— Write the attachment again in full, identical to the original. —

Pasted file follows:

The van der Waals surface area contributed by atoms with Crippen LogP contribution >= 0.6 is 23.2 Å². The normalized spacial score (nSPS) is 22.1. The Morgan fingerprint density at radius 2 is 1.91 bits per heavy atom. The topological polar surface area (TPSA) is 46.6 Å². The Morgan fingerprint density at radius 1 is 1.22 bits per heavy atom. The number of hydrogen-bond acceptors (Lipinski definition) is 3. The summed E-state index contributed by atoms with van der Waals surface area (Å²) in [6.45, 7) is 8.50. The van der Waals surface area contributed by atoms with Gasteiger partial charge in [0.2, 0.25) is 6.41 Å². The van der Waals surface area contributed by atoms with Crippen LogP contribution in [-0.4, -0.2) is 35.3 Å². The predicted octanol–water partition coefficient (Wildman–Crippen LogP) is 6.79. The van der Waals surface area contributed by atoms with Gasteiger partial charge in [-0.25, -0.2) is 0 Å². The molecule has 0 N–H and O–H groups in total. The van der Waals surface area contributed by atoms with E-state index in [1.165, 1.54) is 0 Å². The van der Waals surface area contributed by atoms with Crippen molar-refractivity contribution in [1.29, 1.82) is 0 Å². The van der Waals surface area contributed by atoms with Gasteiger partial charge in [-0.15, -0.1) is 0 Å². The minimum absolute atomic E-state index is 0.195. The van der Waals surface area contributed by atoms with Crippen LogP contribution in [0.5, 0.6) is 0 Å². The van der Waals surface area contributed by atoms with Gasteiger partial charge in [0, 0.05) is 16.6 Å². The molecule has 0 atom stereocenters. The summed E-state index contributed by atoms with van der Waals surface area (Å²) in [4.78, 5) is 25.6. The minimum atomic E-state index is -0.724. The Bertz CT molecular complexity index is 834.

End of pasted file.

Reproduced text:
The van der Waals surface area contributed by atoms with Crippen LogP contribution >= 0.6 is 23.2 Å². The normalized spacial score (nSPS) is 22.1. The Morgan fingerprint density at radius 2 is 1.91 bits per heavy atom. The topological polar surface area (TPSA) is 46.6 Å². The Morgan fingerprint density at radius 1 is 1.22 bits per heavy atom. The number of hydrogen-bond acceptors (Lipinski definition) is 3. The summed E-state index contributed by atoms with van der Waals surface area (Å²) in [6.45, 7) is 8.50. The van der Waals surface area contributed by atoms with Gasteiger partial charge in [0.2, 0.25) is 6.41 Å². The van der Waals surface area contributed by atoms with Crippen LogP contribution in [-0.4, -0.2) is 35.3 Å². The predicted octanol–water partition coefficient (Wildman–Crippen LogP) is 6.79. The van der Waals surface area contributed by atoms with Gasteiger partial charge in [-0.25, -0.2) is 0 Å². The molecule has 0 N–H and O–H groups in total. The van der Waals surface area contributed by atoms with E-state index in [1.165, 1.54) is 0 Å². The van der Waals surface area contributed by atoms with Crippen molar-refractivity contribution in [1.29, 1.82) is 0 Å². The van der Waals surface area contributed by atoms with Gasteiger partial charge in [-0.15, -0.1) is 0 Å². The minimum absolute atomic E-state index is 0.195. The van der Waals surface area contributed by atoms with Crippen LogP contribution in [0.5, 0.6) is 0 Å². The van der Waals surface area contributed by atoms with Gasteiger partial charge in [0, 0.05) is 16.6 Å². The molecule has 0 atom stereocenters. The summed E-state index contributed by atoms with van der Waals surface area (Å²) in [4.78, 5) is 25.6. The minimum atomic E-state index is -0.724. The Bertz CT molecular complexity index is 834.